The Effect of Local Competition on Admission Prices in the U.S. Motion Picture Exhibition Market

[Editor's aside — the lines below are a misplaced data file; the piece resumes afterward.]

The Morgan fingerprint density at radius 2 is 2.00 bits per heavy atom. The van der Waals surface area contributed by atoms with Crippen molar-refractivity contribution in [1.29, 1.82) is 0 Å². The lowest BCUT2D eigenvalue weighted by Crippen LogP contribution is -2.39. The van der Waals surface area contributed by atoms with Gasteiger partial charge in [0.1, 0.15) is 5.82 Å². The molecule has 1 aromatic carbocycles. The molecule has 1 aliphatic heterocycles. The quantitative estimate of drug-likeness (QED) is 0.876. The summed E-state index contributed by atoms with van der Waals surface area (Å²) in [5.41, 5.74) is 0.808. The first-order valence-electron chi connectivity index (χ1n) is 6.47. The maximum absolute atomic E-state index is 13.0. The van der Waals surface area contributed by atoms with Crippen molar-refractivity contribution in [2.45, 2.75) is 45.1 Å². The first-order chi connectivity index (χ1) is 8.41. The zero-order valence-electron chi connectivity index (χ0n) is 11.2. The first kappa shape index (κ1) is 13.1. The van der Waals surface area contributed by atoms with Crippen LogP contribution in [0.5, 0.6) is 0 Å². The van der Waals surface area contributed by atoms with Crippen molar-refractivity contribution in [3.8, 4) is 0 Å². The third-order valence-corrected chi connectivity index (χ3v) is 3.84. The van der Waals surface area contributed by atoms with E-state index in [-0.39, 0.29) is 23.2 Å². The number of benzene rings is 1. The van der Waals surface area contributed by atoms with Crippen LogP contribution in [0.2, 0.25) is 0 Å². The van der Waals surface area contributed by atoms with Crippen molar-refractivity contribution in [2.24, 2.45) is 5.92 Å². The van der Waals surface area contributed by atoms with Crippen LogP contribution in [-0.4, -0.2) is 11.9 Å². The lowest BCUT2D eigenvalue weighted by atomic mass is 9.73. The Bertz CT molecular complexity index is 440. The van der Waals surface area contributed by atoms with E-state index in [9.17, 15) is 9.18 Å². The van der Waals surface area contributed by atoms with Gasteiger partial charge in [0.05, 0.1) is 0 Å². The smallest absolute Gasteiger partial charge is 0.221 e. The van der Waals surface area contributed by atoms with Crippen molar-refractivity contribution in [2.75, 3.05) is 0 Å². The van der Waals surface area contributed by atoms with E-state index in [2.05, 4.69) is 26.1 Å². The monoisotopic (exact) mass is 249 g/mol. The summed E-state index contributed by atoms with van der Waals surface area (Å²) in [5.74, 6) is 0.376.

This paper provides empirical evidence on the relationship between local market structure and the prices charged to consumers in the U.S. motion picture exhibition market. I find that there is a statistically significant relationship between the geographic distribution of movie theaters in a market and the admission prices that they are able to charge. However, the magnitude of the price-reducing effect of local competition appears to be economically modest. Moreover, I find no evidence that increases in geographic concentration lead to increased adult admission prices. The findings are directly relevant to merger policy in the industry and pertinent because of the dramatic changes in industry structure resulting from mergers that occurred during 2002. I conclude that the available evidence suggests that popular and governmental concerns about horizontal mergers in the industry leading to dramatically increased admission prices are likely misplaced.
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